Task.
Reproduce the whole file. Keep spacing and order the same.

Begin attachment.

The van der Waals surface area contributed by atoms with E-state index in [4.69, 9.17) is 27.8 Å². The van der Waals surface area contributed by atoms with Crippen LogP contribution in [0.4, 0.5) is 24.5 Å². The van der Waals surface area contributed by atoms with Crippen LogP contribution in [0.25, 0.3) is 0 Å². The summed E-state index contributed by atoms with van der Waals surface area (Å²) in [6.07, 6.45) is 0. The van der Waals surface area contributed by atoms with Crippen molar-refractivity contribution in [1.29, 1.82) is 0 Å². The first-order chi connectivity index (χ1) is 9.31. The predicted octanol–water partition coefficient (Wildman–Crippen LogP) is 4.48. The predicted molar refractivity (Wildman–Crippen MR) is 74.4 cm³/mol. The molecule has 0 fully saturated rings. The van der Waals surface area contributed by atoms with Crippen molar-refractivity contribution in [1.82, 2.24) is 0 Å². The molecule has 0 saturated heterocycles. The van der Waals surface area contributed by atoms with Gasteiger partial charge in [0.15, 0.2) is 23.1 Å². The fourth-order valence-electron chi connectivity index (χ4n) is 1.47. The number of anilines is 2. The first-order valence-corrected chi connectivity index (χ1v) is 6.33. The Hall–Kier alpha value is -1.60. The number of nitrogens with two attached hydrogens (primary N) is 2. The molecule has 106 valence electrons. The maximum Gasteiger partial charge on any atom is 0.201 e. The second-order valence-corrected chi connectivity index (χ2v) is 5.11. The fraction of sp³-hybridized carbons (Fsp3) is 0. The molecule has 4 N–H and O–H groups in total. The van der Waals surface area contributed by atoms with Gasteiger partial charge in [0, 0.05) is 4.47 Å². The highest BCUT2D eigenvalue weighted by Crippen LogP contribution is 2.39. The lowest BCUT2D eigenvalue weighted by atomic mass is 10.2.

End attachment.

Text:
The van der Waals surface area contributed by atoms with E-state index in [4.69, 9.17) is 27.8 Å². The van der Waals surface area contributed by atoms with Crippen LogP contribution in [0.4, 0.5) is 24.5 Å². The van der Waals surface area contributed by atoms with Crippen LogP contribution in [0.25, 0.3) is 0 Å². The summed E-state index contributed by atoms with van der Waals surface area (Å²) in [6.07, 6.45) is 0. The van der Waals surface area contributed by atoms with Crippen molar-refractivity contribution in [1.29, 1.82) is 0 Å². The first-order chi connectivity index (χ1) is 9.31. The predicted octanol–water partition coefficient (Wildman–Crippen LogP) is 4.48. The predicted molar refractivity (Wildman–Crippen MR) is 74.4 cm³/mol. The molecule has 0 fully saturated rings. The van der Waals surface area contributed by atoms with Crippen molar-refractivity contribution in [1.82, 2.24) is 0 Å². The molecule has 0 saturated heterocycles. The van der Waals surface area contributed by atoms with Gasteiger partial charge in [0.15, 0.2) is 23.1 Å². The fourth-order valence-electron chi connectivity index (χ4n) is 1.47. The number of anilines is 2. The first-order valence-corrected chi connectivity index (χ1v) is 6.33. The Hall–Kier alpha value is -1.60. The number of nitrogens with two attached hydrogens (primary N) is 2. The molecule has 106 valence electrons. The maximum Gasteiger partial charge on any atom is 0.201 e. The second-order valence-corrected chi connectivity index (χ2v) is 5.11. The fraction of sp³-hybridized carbons (Fsp3) is 0. The molecule has 4 N–H and O–H groups in total. The van der Waals surface area contributed by atoms with Gasteiger partial charge in [0, 0.05) is 4.47 Å². The highest BCUT2D eigenvalue weighted by Crippen LogP contribution is 2.39. The lowest BCUT2D eigenvalue weighted by atomic mass is 10.2.